CANBERRA, April 10 (Xinhua) -- It could take days before the search of the missing Malaysian aircraft moves into the phase of deploying autonomous underwater vehicle, Chief Coordinator of the Joint Agency Coordination Center (JACC) Angus Houston said on Thursday.
He made the remarks when talking to the Australian Broadcast Company (ABC)'s The World on Thursday night, not long after a new detection of signals were reported. JACC announced that whilst conducting an acoustic search Thursday afternoon, a RAAF AP-3C Orion aircraft has detected a possible signal in the vicinity of the Australian Defence Vessel Ocean Shield, which has detected four signals on Saturday and Tuesday.
Houston denied he had said the autonomous underwater vehicle will be deployed "in a couple of days". Instead, he stressed that it could take a number of days, up to 20 days or more, before the search operation could transit to underwater search phase.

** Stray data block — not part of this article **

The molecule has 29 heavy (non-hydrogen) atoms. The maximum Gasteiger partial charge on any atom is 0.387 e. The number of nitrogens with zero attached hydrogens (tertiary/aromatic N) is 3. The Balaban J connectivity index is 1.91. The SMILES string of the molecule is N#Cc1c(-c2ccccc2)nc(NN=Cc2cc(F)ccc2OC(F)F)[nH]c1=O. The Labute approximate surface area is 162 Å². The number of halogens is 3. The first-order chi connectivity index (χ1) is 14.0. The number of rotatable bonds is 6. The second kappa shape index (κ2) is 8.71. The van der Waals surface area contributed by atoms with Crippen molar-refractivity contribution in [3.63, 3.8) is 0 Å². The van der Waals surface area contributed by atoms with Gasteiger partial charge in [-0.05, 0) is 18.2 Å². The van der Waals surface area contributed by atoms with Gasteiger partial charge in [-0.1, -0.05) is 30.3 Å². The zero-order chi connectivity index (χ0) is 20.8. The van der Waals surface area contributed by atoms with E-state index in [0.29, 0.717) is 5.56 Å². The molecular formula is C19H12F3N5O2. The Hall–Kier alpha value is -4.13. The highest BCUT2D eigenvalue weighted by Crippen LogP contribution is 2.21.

He warned that even if the autonomous underwater vehicle is lowered to do the mapping, the task remains demanding.
"It could be a long, painstaking process," Houston said, "and there is only one vehicle." Houston said the water in the area is excessively deep with silty bottom, which may swallow things up and complicate the visual search effort.
Houston touted the international cooperation, especially in the military circles, in search of the missing Malaysia aircraft, saying it's "impressive" to see all nations are working together for a common purpose and it's "wonderful" that military personnel from different countries are cooperating with each other in a real- life circumstance.